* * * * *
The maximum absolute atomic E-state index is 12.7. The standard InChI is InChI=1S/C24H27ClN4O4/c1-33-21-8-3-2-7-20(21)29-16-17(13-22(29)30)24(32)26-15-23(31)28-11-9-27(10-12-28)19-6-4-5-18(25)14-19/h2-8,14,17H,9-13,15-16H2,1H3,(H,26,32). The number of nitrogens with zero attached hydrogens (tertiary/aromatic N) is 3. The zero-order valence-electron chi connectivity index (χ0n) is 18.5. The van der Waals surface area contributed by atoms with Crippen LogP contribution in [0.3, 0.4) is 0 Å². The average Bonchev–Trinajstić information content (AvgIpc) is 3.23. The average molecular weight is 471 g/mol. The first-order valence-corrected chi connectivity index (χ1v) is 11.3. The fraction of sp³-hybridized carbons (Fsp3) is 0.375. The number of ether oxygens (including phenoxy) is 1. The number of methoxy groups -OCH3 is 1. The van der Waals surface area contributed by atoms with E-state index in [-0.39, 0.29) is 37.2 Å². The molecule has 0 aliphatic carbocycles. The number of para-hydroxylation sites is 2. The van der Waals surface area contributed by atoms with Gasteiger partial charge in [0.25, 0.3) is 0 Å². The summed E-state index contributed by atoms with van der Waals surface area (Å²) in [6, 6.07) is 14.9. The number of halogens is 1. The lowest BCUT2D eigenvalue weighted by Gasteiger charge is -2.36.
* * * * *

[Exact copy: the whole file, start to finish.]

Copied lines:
The maximum absolute atomic E-state index is 12.7. The standard InChI is InChI=1S/C24H27ClN4O4/c1-33-21-8-3-2-7-20(21)29-16-17(13-22(29)30)24(32)26-15-23(31)28-11-9-27(10-12-28)19-6-4-5-18(25)14-19/h2-8,14,17H,9-13,15-16H2,1H3,(H,26,32). The number of nitrogens with zero attached hydrogens (tertiary/aromatic N) is 3. The zero-order valence-electron chi connectivity index (χ0n) is 18.5. The van der Waals surface area contributed by atoms with Crippen LogP contribution in [0.3, 0.4) is 0 Å². The average Bonchev–Trinajstić information content (AvgIpc) is 3.23. The average molecular weight is 471 g/mol. The first-order valence-corrected chi connectivity index (χ1v) is 11.3. The fraction of sp³-hybridized carbons (Fsp3) is 0.375. The number of ether oxygens (including phenoxy) is 1. The number of methoxy groups -OCH3 is 1. The van der Waals surface area contributed by atoms with E-state index in [-0.39, 0.29) is 37.2 Å². The molecule has 0 aliphatic carbocycles. The number of para-hydroxylation sites is 2. The van der Waals surface area contributed by atoms with Gasteiger partial charge in [0.25, 0.3) is 0 Å². The summed E-state index contributed by atoms with van der Waals surface area (Å²) in [6, 6.07) is 14.9. The number of halogens is 1. The lowest BCUT2D eigenvalue weighted by Gasteiger charge is -2.36.